Dating apps: do’s and don’ts

Online dating has created a nuanced social environment, and each site or app can have its own subculture. Handling a conversation can depend on a specific app, sexual preference, age range or location.

However, there is a universal rule that applies to every app: Keep your genitals to yourself.

This article covers the do’s and don’ts of starting a conversation and going out on dates using popular dating apps. (If you want to see an example of some spectacular failures, check out the Instagram account @Tindernightmares.)

Do: Use dating apps when looking for romantic relationships. Tinder, Bumble, PlentyOfFish, and OKCupid are among the most popular free online dating arenas.

Don’t: Message-blast attractive people at random on Facebook or LinkedIn with things like “Hey, beautiful.” In fact, strike that line from your list of potential openers across all formats.

Do: Remain open to the idea of going out on a real date and interacting with people offline. Picking a venue that is comfortable and familiar is a great way to get over the anxiety that comes with meeting a stranger for a date.

Do: Read through the profile or about me section of the user you would like to contact. Keep in mind there is another human being on the other side of the message. Composing something polite and congenial that is open enough to elicit a response will yield much better results. Establish a connection and ask someone out on a date.

Don’t: Send copied and pasted pick-up lines, brief “Hey,” “Hi,” “Hello” messages or random statements that do not welcome conversation. Also, do not pursue a pointless conversation after establishing the other person’s intentions. If conversation is all you both express interest in, then carry on. If there is a denial or rejection in the conversation, then move on. There is someone else out there.

Do: Keep the conversation light. Choose topics that make conversation comfortable, fun and interesting. Ask questions, be a good listener, stay polite and steer away from anything taboo. Most importantly, write accurately and effectively. Keep it short, upbeat and open.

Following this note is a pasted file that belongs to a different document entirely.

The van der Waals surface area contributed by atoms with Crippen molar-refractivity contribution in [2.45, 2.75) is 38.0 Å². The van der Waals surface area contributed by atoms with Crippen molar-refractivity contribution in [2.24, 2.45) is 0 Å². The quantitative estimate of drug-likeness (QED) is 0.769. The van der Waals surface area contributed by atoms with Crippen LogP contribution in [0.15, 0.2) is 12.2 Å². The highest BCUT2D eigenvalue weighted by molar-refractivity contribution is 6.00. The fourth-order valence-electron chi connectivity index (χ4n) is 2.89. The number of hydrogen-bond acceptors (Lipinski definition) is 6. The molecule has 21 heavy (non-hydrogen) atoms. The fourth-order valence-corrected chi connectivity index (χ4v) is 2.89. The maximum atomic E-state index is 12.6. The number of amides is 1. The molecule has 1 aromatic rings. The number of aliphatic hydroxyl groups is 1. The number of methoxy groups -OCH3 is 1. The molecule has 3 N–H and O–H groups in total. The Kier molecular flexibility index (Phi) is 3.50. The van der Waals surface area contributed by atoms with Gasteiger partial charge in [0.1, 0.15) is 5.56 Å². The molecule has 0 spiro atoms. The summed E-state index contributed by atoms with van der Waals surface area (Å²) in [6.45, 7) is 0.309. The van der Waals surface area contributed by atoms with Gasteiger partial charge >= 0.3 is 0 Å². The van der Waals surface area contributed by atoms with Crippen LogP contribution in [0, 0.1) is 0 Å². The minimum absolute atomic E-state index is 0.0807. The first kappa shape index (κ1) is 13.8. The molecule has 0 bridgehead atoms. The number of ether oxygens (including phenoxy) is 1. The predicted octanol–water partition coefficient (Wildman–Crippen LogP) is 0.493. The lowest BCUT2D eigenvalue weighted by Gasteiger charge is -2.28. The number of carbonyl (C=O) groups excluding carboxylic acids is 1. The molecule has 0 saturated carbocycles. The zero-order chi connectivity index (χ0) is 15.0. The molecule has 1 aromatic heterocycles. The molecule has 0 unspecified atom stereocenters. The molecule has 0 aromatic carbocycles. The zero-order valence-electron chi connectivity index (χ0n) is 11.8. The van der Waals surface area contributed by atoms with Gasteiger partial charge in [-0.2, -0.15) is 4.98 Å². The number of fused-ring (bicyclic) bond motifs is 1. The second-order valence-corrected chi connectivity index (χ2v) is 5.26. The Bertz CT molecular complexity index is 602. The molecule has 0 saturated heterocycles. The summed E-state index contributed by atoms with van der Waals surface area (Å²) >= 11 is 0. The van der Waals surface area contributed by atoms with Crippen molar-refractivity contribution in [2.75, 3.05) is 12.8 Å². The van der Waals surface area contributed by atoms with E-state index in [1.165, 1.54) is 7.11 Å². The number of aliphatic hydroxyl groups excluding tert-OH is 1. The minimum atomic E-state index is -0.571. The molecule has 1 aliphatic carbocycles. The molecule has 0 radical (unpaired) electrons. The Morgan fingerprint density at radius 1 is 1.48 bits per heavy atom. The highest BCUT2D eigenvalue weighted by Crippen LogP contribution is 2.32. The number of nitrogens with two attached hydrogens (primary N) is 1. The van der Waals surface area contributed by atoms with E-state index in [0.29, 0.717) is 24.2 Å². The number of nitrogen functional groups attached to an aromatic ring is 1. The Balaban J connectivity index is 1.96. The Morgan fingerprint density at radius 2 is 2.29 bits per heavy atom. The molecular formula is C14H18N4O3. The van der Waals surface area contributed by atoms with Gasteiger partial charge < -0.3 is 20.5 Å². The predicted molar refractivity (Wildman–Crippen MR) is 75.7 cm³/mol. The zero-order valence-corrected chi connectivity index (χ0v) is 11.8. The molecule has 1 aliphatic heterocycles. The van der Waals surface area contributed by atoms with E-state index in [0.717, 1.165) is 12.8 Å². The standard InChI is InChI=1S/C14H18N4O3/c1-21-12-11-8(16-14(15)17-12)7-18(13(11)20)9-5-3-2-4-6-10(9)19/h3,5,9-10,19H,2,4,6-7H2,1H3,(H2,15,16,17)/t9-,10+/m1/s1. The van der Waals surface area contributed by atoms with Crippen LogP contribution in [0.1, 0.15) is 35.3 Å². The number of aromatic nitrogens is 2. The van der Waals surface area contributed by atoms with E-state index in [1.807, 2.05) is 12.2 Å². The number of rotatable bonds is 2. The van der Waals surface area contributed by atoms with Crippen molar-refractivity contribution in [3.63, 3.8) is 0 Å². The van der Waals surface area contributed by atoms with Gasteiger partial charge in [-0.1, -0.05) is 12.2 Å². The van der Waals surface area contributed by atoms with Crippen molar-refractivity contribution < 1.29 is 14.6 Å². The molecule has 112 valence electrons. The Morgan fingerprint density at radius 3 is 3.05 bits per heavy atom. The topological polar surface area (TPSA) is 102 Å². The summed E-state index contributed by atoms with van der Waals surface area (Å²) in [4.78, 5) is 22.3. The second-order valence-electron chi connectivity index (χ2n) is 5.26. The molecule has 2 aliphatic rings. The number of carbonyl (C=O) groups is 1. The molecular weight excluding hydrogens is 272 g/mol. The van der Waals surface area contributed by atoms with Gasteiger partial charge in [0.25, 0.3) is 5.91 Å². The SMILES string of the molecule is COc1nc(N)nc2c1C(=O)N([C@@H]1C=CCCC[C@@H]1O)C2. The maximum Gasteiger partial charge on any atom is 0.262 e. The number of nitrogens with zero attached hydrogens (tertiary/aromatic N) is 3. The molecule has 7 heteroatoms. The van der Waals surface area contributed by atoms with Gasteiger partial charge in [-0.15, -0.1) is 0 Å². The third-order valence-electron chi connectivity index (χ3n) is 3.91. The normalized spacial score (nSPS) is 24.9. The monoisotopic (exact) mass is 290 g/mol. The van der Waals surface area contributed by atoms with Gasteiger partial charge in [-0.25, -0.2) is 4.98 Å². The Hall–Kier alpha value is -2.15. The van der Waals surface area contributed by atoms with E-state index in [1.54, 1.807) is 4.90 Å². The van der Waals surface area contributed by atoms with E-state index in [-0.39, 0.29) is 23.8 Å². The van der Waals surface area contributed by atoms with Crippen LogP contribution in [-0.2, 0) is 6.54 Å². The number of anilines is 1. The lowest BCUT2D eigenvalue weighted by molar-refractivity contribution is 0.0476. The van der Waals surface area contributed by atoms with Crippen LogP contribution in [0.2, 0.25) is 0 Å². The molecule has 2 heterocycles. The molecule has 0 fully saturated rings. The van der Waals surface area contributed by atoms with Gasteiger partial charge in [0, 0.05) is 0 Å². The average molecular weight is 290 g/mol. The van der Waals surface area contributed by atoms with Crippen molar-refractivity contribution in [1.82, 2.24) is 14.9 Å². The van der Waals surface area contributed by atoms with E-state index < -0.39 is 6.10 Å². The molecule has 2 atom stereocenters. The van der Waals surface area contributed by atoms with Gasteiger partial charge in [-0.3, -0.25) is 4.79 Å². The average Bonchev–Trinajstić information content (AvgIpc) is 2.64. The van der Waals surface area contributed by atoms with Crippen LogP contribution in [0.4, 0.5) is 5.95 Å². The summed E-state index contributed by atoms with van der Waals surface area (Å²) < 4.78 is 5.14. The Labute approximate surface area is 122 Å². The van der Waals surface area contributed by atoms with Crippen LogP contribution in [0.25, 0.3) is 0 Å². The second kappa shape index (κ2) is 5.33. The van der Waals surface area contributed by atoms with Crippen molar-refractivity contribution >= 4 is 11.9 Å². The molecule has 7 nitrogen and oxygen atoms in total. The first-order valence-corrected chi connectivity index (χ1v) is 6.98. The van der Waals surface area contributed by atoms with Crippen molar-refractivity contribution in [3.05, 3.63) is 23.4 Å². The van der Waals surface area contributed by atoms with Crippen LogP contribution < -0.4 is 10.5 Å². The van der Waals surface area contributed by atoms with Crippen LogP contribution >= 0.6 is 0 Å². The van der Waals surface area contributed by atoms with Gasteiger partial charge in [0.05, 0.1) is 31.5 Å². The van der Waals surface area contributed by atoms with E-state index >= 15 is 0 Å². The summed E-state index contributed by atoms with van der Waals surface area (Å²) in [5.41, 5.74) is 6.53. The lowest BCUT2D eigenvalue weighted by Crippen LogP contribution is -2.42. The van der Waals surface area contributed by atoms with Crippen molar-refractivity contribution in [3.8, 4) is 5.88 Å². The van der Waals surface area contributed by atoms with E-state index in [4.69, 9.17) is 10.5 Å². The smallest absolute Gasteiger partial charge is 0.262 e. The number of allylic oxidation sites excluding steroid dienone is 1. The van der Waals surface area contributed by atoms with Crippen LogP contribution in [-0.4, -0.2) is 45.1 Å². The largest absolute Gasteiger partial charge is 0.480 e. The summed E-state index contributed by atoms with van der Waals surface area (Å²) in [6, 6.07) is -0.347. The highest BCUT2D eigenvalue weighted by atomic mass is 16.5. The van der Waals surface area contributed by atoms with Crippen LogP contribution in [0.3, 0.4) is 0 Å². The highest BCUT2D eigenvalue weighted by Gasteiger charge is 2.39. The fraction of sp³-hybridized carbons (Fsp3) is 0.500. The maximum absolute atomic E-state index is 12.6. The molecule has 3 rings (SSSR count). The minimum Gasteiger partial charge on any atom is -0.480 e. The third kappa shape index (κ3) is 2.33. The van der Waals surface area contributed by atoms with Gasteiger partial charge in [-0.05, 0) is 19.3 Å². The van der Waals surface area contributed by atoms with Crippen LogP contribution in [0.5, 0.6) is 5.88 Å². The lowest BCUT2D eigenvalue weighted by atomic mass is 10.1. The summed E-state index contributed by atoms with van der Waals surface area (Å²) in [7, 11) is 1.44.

Don’t: Bring up any major conversational land mines. No religion, politics or negativity. Avoid making a lot of statements that start with “I” when setting the tone for messages. Do not send jumbled nonsense full of made-up spellings and errors. Making a first impression relies on how well your message is written.

Do: Create a profile that showcases who is really on the other side of the screen. Pictures should be fun, flattering and varied. The about me or biographical section of the profile should be accurate, positive, informative and fun to read. To use a personal example: On Tinder, my profile was a choose-your-own-adventure. Anyone interested in speaking to me needed to choose a number from the listed options, and I would respond accordingly. I gave matches the opportunity to dictate how the conversation would go right out of the gate.

Don’t: Post one photo, several bad photos or six group photos with multiple common people in each photo. Try to exclude bad habits from photos as well. If every single photo has a cigarette, beer bottle, shot glass, bong or gun in it, then expect to turn some people off. Blank profiles are also a non-starter. Avoid a poorly written profile, lots of negativity or lying. It is hard to message someone with a weak profile, and most folks will not put in the effort.

There are many subtle elements in each online dating app that require experience to pick up. The key to a successful start is in the tips posted above.

Online dating is just a means to meet people outside the usual haunts of work or school; it is not a totally separate world. It is designed to supplement a social life by connecting people for romantic relationships. It is not a replacement, and it is not a place to premiere your latest shirtless bathroom selfie or bikini-beach-butt photo.

Be polite, be a good listener, be honest and do not show anyone your penis if they have not asked to see it.